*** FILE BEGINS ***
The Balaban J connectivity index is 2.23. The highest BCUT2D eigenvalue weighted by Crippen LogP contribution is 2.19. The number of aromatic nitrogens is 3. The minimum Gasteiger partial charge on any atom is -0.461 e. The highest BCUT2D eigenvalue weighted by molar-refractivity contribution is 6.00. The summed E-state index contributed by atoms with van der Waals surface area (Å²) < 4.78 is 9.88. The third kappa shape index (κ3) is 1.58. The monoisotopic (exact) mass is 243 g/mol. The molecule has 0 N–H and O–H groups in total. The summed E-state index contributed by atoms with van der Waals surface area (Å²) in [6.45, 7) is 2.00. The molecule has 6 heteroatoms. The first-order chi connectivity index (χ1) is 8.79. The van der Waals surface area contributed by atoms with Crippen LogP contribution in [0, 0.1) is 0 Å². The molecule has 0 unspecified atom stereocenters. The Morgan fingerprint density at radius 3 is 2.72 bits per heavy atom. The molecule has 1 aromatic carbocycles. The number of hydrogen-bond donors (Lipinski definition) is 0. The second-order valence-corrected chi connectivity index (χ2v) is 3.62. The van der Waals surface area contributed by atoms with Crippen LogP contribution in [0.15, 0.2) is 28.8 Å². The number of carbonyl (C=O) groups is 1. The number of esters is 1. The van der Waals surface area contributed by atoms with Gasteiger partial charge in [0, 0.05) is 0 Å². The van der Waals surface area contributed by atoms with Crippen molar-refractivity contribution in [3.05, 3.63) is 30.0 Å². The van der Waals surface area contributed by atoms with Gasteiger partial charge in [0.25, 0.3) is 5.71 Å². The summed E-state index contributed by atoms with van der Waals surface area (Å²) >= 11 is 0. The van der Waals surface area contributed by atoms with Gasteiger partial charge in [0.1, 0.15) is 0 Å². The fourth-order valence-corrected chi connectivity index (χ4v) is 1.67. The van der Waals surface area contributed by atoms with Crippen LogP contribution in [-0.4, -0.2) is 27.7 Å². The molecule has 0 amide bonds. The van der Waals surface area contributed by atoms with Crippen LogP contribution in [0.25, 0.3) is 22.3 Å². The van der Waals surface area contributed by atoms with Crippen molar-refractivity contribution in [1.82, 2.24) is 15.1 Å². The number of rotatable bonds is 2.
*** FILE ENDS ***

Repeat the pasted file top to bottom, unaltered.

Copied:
The Balaban J connectivity index is 2.23. The highest BCUT2D eigenvalue weighted by Crippen LogP contribution is 2.19. The number of aromatic nitrogens is 3. The minimum Gasteiger partial charge on any atom is -0.461 e. The highest BCUT2D eigenvalue weighted by molar-refractivity contribution is 6.00. The summed E-state index contributed by atoms with van der Waals surface area (Å²) < 4.78 is 9.88. The third kappa shape index (κ3) is 1.58. The monoisotopic (exact) mass is 243 g/mol. The molecule has 0 N–H and O–H groups in total. The summed E-state index contributed by atoms with van der Waals surface area (Å²) in [6.45, 7) is 2.00. The molecule has 6 heteroatoms. The first-order chi connectivity index (χ1) is 8.79. The van der Waals surface area contributed by atoms with Crippen LogP contribution in [0, 0.1) is 0 Å². The molecule has 0 unspecified atom stereocenters. The Morgan fingerprint density at radius 3 is 2.72 bits per heavy atom. The molecule has 1 aromatic carbocycles. The number of hydrogen-bond donors (Lipinski definition) is 0. The second-order valence-corrected chi connectivity index (χ2v) is 3.62. The van der Waals surface area contributed by atoms with Crippen LogP contribution in [0.15, 0.2) is 28.8 Å². The number of carbonyl (C=O) groups is 1. The number of esters is 1. The van der Waals surface area contributed by atoms with Gasteiger partial charge in [0, 0.05) is 0 Å². The van der Waals surface area contributed by atoms with Crippen molar-refractivity contribution in [3.05, 3.63) is 30.0 Å². The van der Waals surface area contributed by atoms with Gasteiger partial charge in [0.25, 0.3) is 5.71 Å². The summed E-state index contributed by atoms with van der Waals surface area (Å²) >= 11 is 0. The van der Waals surface area contributed by atoms with Gasteiger partial charge in [0.1, 0.15) is 0 Å². The fourth-order valence-corrected chi connectivity index (χ4v) is 1.67. The van der Waals surface area contributed by atoms with Crippen LogP contribution in [-0.4, -0.2) is 27.7 Å². The molecule has 0 amide bonds. The van der Waals surface area contributed by atoms with Crippen LogP contribution in [0.25, 0.3) is 22.3 Å². The van der Waals surface area contributed by atoms with Crippen molar-refractivity contribution in [1.82, 2.24) is 15.1 Å². The number of rotatable bonds is 2.